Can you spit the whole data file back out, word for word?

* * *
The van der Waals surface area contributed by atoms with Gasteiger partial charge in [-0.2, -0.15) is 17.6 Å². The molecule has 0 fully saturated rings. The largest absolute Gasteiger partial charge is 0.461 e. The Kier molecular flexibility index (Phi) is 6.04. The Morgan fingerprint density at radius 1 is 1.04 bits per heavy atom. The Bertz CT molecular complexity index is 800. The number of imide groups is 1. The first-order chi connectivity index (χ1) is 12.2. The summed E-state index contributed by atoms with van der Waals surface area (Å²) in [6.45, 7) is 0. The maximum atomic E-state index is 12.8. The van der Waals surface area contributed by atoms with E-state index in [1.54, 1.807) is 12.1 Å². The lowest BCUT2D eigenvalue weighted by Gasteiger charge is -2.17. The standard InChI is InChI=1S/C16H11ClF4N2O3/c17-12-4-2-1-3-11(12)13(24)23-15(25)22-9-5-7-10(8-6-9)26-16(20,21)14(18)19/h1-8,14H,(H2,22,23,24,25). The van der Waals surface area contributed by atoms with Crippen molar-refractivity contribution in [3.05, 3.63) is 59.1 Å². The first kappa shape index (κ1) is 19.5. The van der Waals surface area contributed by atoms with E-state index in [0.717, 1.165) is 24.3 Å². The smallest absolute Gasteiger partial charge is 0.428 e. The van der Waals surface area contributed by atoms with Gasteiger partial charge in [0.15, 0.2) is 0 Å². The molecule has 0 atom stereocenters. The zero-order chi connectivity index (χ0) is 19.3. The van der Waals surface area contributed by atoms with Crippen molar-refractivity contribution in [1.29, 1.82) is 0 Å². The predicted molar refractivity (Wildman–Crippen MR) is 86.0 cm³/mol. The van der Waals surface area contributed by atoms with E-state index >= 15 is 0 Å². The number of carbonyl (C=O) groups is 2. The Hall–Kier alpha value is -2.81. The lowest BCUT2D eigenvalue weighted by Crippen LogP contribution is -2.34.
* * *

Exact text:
The van der Waals surface area contributed by atoms with Gasteiger partial charge in [-0.2, -0.15) is 17.6 Å². The molecule has 0 fully saturated rings. The largest absolute Gasteiger partial charge is 0.461 e. The Kier molecular flexibility index (Phi) is 6.04. The Morgan fingerprint density at radius 1 is 1.04 bits per heavy atom. The Bertz CT molecular complexity index is 800. The number of imide groups is 1. The first-order chi connectivity index (χ1) is 12.2. The summed E-state index contributed by atoms with van der Waals surface area (Å²) in [6.45, 7) is 0. The maximum atomic E-state index is 12.8. The van der Waals surface area contributed by atoms with E-state index in [1.54, 1.807) is 12.1 Å². The lowest BCUT2D eigenvalue weighted by Gasteiger charge is -2.17. The standard InChI is InChI=1S/C16H11ClF4N2O3/c17-12-4-2-1-3-11(12)13(24)23-15(25)22-9-5-7-10(8-6-9)26-16(20,21)14(18)19/h1-8,14H,(H2,22,23,24,25). The van der Waals surface area contributed by atoms with Crippen molar-refractivity contribution in [3.05, 3.63) is 59.1 Å². The first kappa shape index (κ1) is 19.5. The van der Waals surface area contributed by atoms with E-state index in [0.717, 1.165) is 24.3 Å². The smallest absolute Gasteiger partial charge is 0.428 e. The van der Waals surface area contributed by atoms with Gasteiger partial charge in [0.15, 0.2) is 0 Å². The molecule has 0 atom stereocenters. The zero-order chi connectivity index (χ0) is 19.3. The van der Waals surface area contributed by atoms with Crippen molar-refractivity contribution in [1.29, 1.82) is 0 Å². The predicted molar refractivity (Wildman–Crippen MR) is 86.0 cm³/mol. The van der Waals surface area contributed by atoms with E-state index >= 15 is 0 Å². The number of carbonyl (C=O) groups is 2. The Hall–Kier alpha value is -2.81. The lowest BCUT2D eigenvalue weighted by Crippen LogP contribution is -2.34.